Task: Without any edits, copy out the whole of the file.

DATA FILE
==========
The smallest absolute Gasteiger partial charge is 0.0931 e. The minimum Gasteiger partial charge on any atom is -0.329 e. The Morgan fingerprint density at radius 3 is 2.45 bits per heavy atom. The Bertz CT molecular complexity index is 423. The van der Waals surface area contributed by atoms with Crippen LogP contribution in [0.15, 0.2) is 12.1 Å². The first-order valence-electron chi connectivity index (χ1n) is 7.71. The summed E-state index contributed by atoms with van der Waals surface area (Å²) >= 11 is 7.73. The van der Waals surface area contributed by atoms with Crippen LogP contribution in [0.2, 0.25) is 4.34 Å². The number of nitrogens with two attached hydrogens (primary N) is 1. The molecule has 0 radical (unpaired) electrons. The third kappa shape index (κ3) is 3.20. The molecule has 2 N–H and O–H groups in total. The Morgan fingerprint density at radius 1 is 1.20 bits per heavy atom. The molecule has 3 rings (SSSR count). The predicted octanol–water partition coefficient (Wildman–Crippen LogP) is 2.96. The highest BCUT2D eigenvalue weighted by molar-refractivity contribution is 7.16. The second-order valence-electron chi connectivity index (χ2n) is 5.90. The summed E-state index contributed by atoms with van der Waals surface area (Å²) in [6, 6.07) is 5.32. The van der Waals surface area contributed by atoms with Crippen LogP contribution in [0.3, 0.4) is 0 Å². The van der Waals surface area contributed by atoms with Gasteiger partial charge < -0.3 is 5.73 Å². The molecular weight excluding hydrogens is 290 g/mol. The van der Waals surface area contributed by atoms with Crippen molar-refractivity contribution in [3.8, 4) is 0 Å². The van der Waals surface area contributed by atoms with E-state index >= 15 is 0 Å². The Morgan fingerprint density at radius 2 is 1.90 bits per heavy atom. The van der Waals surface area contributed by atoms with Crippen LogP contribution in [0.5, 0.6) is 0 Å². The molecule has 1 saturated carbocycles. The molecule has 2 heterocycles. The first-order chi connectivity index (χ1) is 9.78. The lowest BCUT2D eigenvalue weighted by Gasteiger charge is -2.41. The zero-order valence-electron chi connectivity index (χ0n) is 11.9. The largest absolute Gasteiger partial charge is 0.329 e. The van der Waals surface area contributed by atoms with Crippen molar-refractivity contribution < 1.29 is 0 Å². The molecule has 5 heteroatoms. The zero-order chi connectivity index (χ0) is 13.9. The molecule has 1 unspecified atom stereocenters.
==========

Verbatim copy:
The smallest absolute Gasteiger partial charge is 0.0931 e. The minimum Gasteiger partial charge on any atom is -0.329 e. The Morgan fingerprint density at radius 3 is 2.45 bits per heavy atom. The Bertz CT molecular complexity index is 423. The van der Waals surface area contributed by atoms with Crippen LogP contribution in [0.15, 0.2) is 12.1 Å². The first-order valence-electron chi connectivity index (χ1n) is 7.71. The summed E-state index contributed by atoms with van der Waals surface area (Å²) >= 11 is 7.73. The van der Waals surface area contributed by atoms with Crippen LogP contribution in [0.2, 0.25) is 4.34 Å². The number of nitrogens with two attached hydrogens (primary N) is 1. The molecule has 0 radical (unpaired) electrons. The third kappa shape index (κ3) is 3.20. The molecule has 2 N–H and O–H groups in total. The Morgan fingerprint density at radius 1 is 1.20 bits per heavy atom. The molecule has 3 rings (SSSR count). The predicted octanol–water partition coefficient (Wildman–Crippen LogP) is 2.96. The highest BCUT2D eigenvalue weighted by molar-refractivity contribution is 7.16. The second-order valence-electron chi connectivity index (χ2n) is 5.90. The summed E-state index contributed by atoms with van der Waals surface area (Å²) in [6, 6.07) is 5.32. The van der Waals surface area contributed by atoms with Crippen LogP contribution in [0.3, 0.4) is 0 Å². The van der Waals surface area contributed by atoms with Gasteiger partial charge < -0.3 is 5.73 Å². The molecular weight excluding hydrogens is 290 g/mol. The van der Waals surface area contributed by atoms with Crippen molar-refractivity contribution in [3.8, 4) is 0 Å². The van der Waals surface area contributed by atoms with E-state index >= 15 is 0 Å². The Morgan fingerprint density at radius 2 is 1.90 bits per heavy atom. The van der Waals surface area contributed by atoms with Crippen LogP contribution in [0.5, 0.6) is 0 Å². The molecule has 1 saturated carbocycles. The molecule has 2 heterocycles. The first-order chi connectivity index (χ1) is 9.78. The lowest BCUT2D eigenvalue weighted by Gasteiger charge is -2.41. The zero-order valence-electron chi connectivity index (χ0n) is 11.9. The largest absolute Gasteiger partial charge is 0.329 e. The van der Waals surface area contributed by atoms with Crippen molar-refractivity contribution < 1.29 is 0 Å². The molecule has 5 heteroatoms. The zero-order chi connectivity index (χ0) is 13.9. The molecule has 1 unspecified atom stereocenters.